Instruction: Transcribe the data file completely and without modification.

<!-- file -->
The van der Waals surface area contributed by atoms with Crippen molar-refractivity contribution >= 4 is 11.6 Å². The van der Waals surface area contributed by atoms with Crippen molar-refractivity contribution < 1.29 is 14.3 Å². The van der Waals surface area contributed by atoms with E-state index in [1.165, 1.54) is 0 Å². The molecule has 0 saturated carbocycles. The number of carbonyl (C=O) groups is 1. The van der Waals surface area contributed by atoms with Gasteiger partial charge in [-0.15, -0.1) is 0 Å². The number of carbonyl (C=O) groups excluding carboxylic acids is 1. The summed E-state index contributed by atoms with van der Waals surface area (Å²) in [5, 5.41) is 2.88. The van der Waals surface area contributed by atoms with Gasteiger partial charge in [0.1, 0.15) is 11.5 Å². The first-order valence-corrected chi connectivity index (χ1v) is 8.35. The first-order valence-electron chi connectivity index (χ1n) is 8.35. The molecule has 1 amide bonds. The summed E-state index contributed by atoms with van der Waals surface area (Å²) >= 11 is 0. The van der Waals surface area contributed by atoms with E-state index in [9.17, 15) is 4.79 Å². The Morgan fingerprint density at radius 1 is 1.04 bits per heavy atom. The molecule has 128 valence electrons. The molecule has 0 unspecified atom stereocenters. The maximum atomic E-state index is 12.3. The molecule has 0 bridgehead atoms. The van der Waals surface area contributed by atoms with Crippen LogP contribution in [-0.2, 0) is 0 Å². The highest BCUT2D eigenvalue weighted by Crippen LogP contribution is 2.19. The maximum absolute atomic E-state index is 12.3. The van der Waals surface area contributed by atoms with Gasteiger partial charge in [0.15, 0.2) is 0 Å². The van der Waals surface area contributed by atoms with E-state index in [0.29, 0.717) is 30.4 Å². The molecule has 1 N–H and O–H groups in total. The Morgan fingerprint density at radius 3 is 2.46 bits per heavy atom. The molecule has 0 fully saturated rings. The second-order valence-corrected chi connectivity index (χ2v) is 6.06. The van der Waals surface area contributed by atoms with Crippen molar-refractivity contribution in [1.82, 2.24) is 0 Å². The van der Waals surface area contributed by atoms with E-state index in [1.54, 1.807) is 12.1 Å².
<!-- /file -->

The van der Waals surface area contributed by atoms with Crippen molar-refractivity contribution >= 4 is 11.6 Å². The van der Waals surface area contributed by atoms with Crippen molar-refractivity contribution < 1.29 is 14.3 Å². The van der Waals surface area contributed by atoms with E-state index in [1.165, 1.54) is 0 Å². The molecule has 0 saturated carbocycles. The number of carbonyl (C=O) groups is 1. The van der Waals surface area contributed by atoms with Gasteiger partial charge in [-0.15, -0.1) is 0 Å². The number of carbonyl (C=O) groups excluding carboxylic acids is 1. The summed E-state index contributed by atoms with van der Waals surface area (Å²) in [5, 5.41) is 2.88. The van der Waals surface area contributed by atoms with Gasteiger partial charge in [0.1, 0.15) is 11.5 Å². The first-order valence-corrected chi connectivity index (χ1v) is 8.35. The first-order valence-electron chi connectivity index (χ1n) is 8.35. The molecule has 1 amide bonds. The summed E-state index contributed by atoms with van der Waals surface area (Å²) >= 11 is 0. The van der Waals surface area contributed by atoms with E-state index in [9.17, 15) is 4.79 Å². The Morgan fingerprint density at radius 1 is 1.04 bits per heavy atom. The molecule has 128 valence electrons. The molecule has 0 unspecified atom stereocenters. The maximum atomic E-state index is 12.3. The molecule has 0 bridgehead atoms. The van der Waals surface area contributed by atoms with Crippen LogP contribution in [-0.2, 0) is 0 Å². The highest BCUT2D eigenvalue weighted by Crippen LogP contribution is 2.19. The maximum absolute atomic E-state index is 12.3. The van der Waals surface area contributed by atoms with Gasteiger partial charge in [0.15, 0.2) is 0 Å². The van der Waals surface area contributed by atoms with E-state index in [0.29, 0.717) is 30.4 Å². The molecule has 1 N–H and O–H groups in total. The Morgan fingerprint density at radius 3 is 2.46 bits per heavy atom. The molecule has 0 fully saturated rings. The second-order valence-corrected chi connectivity index (χ2v) is 6.06. The van der Waals surface area contributed by atoms with Crippen molar-refractivity contribution in [1.82, 2.24) is 0 Å². The van der Waals surface area contributed by atoms with E-state index in [1.54, 1.807) is 12.1 Å².